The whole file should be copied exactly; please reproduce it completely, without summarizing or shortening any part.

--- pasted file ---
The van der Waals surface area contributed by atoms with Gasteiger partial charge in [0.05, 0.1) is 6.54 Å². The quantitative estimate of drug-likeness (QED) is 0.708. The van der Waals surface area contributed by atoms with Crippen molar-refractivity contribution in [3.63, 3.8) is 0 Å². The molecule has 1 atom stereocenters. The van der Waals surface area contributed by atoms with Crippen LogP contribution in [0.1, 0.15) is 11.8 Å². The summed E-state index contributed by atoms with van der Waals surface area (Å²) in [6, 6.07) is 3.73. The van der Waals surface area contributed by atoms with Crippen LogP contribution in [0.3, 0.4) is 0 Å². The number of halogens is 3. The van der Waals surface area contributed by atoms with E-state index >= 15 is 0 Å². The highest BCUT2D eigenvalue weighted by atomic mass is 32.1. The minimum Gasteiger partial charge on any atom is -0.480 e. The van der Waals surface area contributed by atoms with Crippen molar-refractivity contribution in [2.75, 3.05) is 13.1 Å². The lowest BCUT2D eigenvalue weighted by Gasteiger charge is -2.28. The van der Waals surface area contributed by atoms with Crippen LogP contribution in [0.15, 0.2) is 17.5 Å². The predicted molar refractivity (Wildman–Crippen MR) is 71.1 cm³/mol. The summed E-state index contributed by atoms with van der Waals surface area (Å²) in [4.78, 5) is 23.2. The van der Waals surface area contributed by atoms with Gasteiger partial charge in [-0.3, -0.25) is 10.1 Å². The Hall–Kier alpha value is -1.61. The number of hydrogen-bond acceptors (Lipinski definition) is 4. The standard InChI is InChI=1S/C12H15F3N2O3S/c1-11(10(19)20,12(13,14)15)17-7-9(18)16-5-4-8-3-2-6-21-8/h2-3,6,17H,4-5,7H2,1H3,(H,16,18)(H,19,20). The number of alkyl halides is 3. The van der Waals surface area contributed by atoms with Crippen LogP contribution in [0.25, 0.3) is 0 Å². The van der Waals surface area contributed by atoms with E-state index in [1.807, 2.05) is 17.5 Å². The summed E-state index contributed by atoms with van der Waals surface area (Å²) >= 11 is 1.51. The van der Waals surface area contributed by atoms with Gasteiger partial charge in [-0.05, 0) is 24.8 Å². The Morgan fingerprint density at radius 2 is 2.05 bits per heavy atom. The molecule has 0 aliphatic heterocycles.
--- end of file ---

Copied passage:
The van der Waals surface area contributed by atoms with Gasteiger partial charge in [0.05, 0.1) is 6.54 Å². The quantitative estimate of drug-likeness (QED) is 0.708. The van der Waals surface area contributed by atoms with Crippen molar-refractivity contribution in [3.63, 3.8) is 0 Å². The molecule has 1 atom stereocenters. The van der Waals surface area contributed by atoms with Crippen LogP contribution in [0.1, 0.15) is 11.8 Å². The summed E-state index contributed by atoms with van der Waals surface area (Å²) in [6, 6.07) is 3.73. The van der Waals surface area contributed by atoms with Crippen LogP contribution in [0.3, 0.4) is 0 Å². The number of halogens is 3. The van der Waals surface area contributed by atoms with E-state index >= 15 is 0 Å². The highest BCUT2D eigenvalue weighted by atomic mass is 32.1. The minimum Gasteiger partial charge on any atom is -0.480 e. The van der Waals surface area contributed by atoms with Crippen molar-refractivity contribution in [2.75, 3.05) is 13.1 Å². The lowest BCUT2D eigenvalue weighted by Gasteiger charge is -2.28. The van der Waals surface area contributed by atoms with Crippen LogP contribution in [0.15, 0.2) is 17.5 Å². The predicted molar refractivity (Wildman–Crippen MR) is 71.1 cm³/mol. The summed E-state index contributed by atoms with van der Waals surface area (Å²) in [4.78, 5) is 23.2. The van der Waals surface area contributed by atoms with Gasteiger partial charge in [-0.3, -0.25) is 10.1 Å². The Hall–Kier alpha value is -1.61. The number of hydrogen-bond acceptors (Lipinski definition) is 4. The standard InChI is InChI=1S/C12H15F3N2O3S/c1-11(10(19)20,12(13,14)15)17-7-9(18)16-5-4-8-3-2-6-21-8/h2-3,6,17H,4-5,7H2,1H3,(H,16,18)(H,19,20). The number of alkyl halides is 3. The van der Waals surface area contributed by atoms with Crippen LogP contribution in [0.25, 0.3) is 0 Å². The van der Waals surface area contributed by atoms with E-state index in [1.807, 2.05) is 17.5 Å². The summed E-state index contributed by atoms with van der Waals surface area (Å²) >= 11 is 1.51. The van der Waals surface area contributed by atoms with Gasteiger partial charge in [-0.05, 0) is 24.8 Å². The Morgan fingerprint density at radius 2 is 2.05 bits per heavy atom. The molecule has 0 aliphatic heterocycles.